Oil industry officials say they are taking precautions to conduct safe operations in the Arctic.
Cairn Energy, the Scottish company whose platforms off Greenland were targeted by Greenpeace protests in 2010 and 2011, isn't drilling there this year. By all accounts, that has nothing to do with Greenpeace but the fact that the initial drilling was unsuccessful.
Shell, which has also come into Greenpeace's cross-hairs for plans to drill off Alaska, refused to discuss the group. Still, there's no doubt that Shell takes Greenpeace's Arctic campaign seriously.
In March, Shell won an injunction from a U.S. judge ordering Greenpeace to stay 1 kilometer (0.6 miles) away from its drilling rigs in U.S. territorial waters.
A month earlier, New Zealand actor Lucy Lawless of the TV series Xena: Warrior Princess and six other Greenpeace activists had climbed aboard one of the drilling rigs before it left for Alaska. They later pleaded guilty to trespass charges and are awaiting sentencing.
Greenpeace activists also climbed aboard icebreakers contracted by Shell as they left the Baltic Sea. And the Greenpeace ship Esperanza is now shadowing Shell's drilling vessels as they head north to bore exploratory wells in Alaska's Chukchi and Beaufort seas.
"We will follow the oil industry into the Arctic," Ayliffe said. "This is such an important campaign. We're not going to let them off the hook that easily."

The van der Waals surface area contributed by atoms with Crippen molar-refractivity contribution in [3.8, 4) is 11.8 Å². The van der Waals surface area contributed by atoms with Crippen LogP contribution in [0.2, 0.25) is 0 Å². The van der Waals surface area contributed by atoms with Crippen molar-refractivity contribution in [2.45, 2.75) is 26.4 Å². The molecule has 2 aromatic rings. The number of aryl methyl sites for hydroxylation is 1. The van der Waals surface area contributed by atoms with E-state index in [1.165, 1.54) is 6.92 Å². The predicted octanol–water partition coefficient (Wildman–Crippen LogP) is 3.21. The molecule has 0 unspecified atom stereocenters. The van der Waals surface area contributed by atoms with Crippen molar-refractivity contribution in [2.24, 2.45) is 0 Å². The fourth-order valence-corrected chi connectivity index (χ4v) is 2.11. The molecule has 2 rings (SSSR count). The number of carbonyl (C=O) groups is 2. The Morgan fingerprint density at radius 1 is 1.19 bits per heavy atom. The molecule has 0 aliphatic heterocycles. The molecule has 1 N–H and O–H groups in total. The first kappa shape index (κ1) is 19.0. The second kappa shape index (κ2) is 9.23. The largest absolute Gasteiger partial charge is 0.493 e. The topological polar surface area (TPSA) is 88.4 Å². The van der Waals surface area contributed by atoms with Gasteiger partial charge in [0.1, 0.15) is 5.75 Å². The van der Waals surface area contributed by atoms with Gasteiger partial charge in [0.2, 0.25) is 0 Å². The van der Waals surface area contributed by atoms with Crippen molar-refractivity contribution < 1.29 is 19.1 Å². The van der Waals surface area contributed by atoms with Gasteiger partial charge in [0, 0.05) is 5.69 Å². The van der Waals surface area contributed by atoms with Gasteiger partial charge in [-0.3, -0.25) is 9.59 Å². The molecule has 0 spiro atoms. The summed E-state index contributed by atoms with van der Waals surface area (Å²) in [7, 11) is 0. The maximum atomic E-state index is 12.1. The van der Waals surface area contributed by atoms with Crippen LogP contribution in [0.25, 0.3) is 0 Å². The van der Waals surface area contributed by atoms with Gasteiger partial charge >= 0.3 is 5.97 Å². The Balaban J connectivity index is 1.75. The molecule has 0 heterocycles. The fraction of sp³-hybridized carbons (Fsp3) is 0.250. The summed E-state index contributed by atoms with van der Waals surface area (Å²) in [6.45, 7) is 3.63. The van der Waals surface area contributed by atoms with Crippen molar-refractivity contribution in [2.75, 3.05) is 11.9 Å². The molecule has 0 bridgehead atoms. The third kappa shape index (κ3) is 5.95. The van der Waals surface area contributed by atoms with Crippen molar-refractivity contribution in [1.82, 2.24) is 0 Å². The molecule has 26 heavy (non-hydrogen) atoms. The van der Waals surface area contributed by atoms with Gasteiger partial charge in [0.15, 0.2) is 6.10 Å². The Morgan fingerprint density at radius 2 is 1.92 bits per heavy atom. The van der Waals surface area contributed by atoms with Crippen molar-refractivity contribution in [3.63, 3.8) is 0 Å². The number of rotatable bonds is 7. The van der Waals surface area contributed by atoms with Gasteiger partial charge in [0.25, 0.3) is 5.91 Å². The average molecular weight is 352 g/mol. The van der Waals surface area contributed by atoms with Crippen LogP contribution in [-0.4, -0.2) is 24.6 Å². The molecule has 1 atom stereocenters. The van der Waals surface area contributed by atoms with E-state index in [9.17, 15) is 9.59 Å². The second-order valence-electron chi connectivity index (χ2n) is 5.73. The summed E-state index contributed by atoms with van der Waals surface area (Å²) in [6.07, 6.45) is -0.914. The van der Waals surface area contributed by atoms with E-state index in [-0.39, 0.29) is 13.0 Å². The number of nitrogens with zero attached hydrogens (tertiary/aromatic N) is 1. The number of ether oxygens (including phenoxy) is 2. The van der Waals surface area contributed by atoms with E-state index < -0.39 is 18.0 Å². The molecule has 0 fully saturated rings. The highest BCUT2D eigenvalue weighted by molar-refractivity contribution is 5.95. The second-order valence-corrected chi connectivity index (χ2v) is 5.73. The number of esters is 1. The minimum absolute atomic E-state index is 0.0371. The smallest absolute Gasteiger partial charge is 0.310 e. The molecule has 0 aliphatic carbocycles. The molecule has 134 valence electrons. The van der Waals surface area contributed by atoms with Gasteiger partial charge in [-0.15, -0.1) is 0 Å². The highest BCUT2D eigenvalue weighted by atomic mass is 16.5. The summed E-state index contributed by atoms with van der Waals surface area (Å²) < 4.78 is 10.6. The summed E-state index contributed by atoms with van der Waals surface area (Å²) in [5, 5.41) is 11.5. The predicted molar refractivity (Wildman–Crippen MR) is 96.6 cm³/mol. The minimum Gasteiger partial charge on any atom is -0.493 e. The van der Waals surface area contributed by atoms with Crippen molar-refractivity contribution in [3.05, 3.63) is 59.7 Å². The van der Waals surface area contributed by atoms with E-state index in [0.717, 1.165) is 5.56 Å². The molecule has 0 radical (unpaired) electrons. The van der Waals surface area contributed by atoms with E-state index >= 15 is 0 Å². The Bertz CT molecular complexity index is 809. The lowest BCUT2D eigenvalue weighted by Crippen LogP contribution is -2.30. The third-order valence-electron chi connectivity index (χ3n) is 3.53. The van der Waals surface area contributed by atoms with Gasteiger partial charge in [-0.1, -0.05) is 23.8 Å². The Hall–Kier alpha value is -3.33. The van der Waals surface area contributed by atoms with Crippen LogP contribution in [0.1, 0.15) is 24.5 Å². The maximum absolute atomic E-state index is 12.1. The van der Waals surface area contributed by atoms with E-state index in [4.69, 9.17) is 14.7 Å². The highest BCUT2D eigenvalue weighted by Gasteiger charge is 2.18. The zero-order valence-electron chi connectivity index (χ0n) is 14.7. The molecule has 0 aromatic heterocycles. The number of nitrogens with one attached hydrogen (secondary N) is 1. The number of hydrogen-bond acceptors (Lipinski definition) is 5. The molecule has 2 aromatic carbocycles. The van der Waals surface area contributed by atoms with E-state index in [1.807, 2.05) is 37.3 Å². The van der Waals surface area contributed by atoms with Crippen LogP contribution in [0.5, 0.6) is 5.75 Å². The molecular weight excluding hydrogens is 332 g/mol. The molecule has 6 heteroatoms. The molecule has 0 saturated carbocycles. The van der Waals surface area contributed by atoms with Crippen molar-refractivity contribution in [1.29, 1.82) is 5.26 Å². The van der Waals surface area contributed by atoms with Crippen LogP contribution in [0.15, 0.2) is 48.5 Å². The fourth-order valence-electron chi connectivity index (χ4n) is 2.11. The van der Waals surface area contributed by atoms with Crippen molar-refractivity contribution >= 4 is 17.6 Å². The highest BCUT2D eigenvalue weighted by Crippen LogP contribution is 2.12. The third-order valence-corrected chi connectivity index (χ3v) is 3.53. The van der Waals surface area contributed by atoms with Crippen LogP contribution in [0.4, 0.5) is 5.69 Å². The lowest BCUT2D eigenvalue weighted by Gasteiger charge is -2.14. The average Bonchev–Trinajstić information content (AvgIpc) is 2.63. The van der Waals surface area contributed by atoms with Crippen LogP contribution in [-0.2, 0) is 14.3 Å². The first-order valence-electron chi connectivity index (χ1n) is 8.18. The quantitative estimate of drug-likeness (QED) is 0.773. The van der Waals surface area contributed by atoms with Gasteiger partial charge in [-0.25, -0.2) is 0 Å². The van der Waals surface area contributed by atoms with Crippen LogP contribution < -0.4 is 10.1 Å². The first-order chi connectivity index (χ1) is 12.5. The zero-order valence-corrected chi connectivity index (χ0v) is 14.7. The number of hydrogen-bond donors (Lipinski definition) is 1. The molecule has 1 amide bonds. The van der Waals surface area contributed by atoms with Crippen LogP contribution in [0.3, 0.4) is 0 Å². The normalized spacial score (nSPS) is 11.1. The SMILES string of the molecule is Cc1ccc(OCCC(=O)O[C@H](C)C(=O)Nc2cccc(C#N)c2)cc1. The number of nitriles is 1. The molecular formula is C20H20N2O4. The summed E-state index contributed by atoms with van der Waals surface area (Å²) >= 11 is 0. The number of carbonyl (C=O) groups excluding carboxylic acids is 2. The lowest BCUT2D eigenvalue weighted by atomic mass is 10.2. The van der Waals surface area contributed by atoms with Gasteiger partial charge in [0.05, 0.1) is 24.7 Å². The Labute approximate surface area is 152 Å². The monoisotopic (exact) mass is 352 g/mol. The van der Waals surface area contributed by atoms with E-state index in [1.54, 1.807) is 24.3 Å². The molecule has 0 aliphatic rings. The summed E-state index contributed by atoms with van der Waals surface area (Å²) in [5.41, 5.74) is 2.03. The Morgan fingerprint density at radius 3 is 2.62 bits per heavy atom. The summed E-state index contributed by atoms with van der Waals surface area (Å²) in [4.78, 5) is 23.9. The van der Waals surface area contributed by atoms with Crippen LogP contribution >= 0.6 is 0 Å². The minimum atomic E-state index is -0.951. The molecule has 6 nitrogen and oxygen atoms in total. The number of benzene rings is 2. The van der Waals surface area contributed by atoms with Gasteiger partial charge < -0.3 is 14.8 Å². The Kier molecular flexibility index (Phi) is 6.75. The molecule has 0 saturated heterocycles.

Founded in 1971, Greenpeace initially focused on nuclear testing. Its first Rainbow Warrior ship was sunk in New Zealand's Auckland Harbour before it set out to protest French nuclear testing at Mururoa Atoll. Greenpeace photographer Fernando Pereira drowned.
The group contends that its actions helped bring about the nuclear test ban treaty and a ban on dumping toxic chemicals into the ocean. It also takes credit for forcing Apple and other major companies to become more ecologically responsible.
In the 1990s, Greenpeace campaigned for years to persuade oil companies to bring disused offshore installations to land for recycling, instead of dumping them in the ocean.
The Arctic campaign is part of the group's overarching focus on climate change.
A little more than a week ago, six Greenpeace activists, including executive director Kumi Naidoo, spent several hours hanging off the side of the Prirazlomnaya platform in Russia's Pechora Sea, attached to the rig's mooring lines. Three days later, more than a dozen activists intercepted a ship carrying Russian oil workers to the platform and chained themselves to its anchor.
While Greenpeace is sometimes accused of being "alarmist," environment and climate activists in general applaud the group for calling attention to global warming issues. Their activities don't always resonate well, however, with some of the indigenous communities in the Arctic.
The Inuit seal hunters of Greenland, for example, blame Greenpeace campaigns against seal hunting for nearly wiping out the demand for seal skins, a key part of their income.
Ove Karl Berthelsen, Greenland's minister for oil and minerals, said he was skeptical of Greenpeace's claims to be acting in defense of indigenous communities.
"People here see through it," Berthelsen said. "Their star is not very high up here."